Man Committed Serious Crime In NZ, What Court Did Was Unthinkable

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The Qur’an teaches that Infidel women can be lawfully taken for sexual use (cf. its allowance for a man to take “captives of the right hand,” 4:3, 4:24, 23:1-6, 33:50, 70:30). The Qur’an says: “O Prophet, tell your wives and your daughters and the women of the believers to bring down over themselves of their outer garments. That is more suitable that they will be known and not be abused. And ever is Allah Forgiving and Merciful.” (33:59) The implication there is that if women do not cover themselves adequately with their outer garments, they may be abused, and that such abuse would be justified.

But since New Zealand authorities did not dare acknowledge that, they found him unfit to stand trial. After all, only someone who was severely psychologically disturbed would behave this way, right? And so now he is likely to be back on the streets soon. Don’t be Islamophobic! What could possibly go wrong?

“Refugee considered dangerous enough to deport could soon be back on the streets,” Stuff, November 9, 2017 (thanks to The Religion of Peace):

Mohyadin Mohamed Farah could be back in the community despite a judge calling him a danger to women.

A refugee, who is considered such a risk to women that a deportation order was once made against him, is likely to be back in the community only two years after being made a special patient.

Mohyadin Mohamed Farah had been put into care in October 2015 after he was found unfit to stand trial on charges of rape and assault of a woman.

At the time, Wellington District Court judge Ian Mill said: “You are a risk to women and they need to be protected from your sexual advances.”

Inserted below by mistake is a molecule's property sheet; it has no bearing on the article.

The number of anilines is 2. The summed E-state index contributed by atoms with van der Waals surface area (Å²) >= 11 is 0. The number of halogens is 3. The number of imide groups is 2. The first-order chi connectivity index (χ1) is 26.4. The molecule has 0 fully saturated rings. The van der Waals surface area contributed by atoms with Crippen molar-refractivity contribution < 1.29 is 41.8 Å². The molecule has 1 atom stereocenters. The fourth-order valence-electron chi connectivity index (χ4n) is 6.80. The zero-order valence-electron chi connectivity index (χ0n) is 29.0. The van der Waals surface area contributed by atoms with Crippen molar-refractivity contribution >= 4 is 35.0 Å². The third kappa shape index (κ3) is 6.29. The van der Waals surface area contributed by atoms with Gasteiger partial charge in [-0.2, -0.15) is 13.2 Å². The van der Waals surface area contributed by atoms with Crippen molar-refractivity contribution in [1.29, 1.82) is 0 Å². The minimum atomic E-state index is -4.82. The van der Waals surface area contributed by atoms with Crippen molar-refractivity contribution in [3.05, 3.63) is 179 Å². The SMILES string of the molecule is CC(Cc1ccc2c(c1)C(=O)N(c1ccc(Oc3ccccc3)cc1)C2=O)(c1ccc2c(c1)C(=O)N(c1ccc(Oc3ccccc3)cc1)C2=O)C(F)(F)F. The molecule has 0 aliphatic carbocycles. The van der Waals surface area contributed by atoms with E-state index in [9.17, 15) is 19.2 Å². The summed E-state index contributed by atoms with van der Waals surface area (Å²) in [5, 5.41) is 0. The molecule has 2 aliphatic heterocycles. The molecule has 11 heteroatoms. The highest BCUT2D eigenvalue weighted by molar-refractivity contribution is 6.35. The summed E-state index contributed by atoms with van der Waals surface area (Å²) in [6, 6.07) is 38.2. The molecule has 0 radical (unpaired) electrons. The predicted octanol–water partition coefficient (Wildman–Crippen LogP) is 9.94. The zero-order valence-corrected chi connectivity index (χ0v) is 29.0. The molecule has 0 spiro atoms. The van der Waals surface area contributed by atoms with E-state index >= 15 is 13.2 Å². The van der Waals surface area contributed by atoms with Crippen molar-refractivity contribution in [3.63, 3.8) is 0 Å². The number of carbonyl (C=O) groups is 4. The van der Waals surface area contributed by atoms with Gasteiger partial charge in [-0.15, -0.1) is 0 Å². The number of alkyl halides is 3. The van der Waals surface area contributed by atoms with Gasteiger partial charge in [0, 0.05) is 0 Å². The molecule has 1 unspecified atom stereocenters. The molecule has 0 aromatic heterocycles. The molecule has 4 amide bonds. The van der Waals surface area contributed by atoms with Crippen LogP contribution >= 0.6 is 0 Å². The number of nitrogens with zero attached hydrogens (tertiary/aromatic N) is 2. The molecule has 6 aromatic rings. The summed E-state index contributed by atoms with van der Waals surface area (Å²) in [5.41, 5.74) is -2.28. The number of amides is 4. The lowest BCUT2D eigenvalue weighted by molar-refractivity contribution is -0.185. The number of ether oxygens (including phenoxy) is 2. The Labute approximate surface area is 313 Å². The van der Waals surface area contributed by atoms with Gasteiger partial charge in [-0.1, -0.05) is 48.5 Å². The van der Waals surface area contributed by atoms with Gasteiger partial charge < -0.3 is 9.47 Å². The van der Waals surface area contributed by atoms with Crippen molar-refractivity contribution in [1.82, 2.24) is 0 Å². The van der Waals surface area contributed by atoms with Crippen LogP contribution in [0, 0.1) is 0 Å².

Farah arrived as a Somalian refugee in New Zealand in 2001.

He had served time in a Kenyan jail for indecent assault and had offended here by 2002, earning community work for indecent assault.

In 2004 he was again charged with indecent assault and jailed for two years.

A High Court judge told Farah in 2006 his stalking, kissing and groping strangers – thinking women owed him sexual favours – needed to stop, remarking: “You are proving to be a menace to the country, which has given you refuge.”

He had been eligible for preventive detention but was given four years jail.

In 2011 he was charged after grabbing the breasts of a woman on a Wellington bus and telling her he was going to rape her. He also groped a second woman.

On September 11, 2013, Farah allegedly demanded sex from his victim, and when she struggled to get free he raped her.

Judge Mill had declined to make an order for compulsory treatment as that would likely result in him being released back into the community, eventually.

Instead, Mill ordered to have Farah detained in a secure psychiatric setting as a “special patient” – someone declared mentally unfit to stand trial.

He was to be kept on detention in a secure hospital setting and was eligible to spend up to 10 years as a special patient.

The judge made it clear he wanted Farah detained until he could be deported.

The charges were put on hold while he was treated but now he has been found fit enough to stand trial and the charges were back before the court.

On Tuesday the Crown elected to offer no evidence on the rape and assault charges and Judge Bruce Davidson dismissed them, ending the criminal process.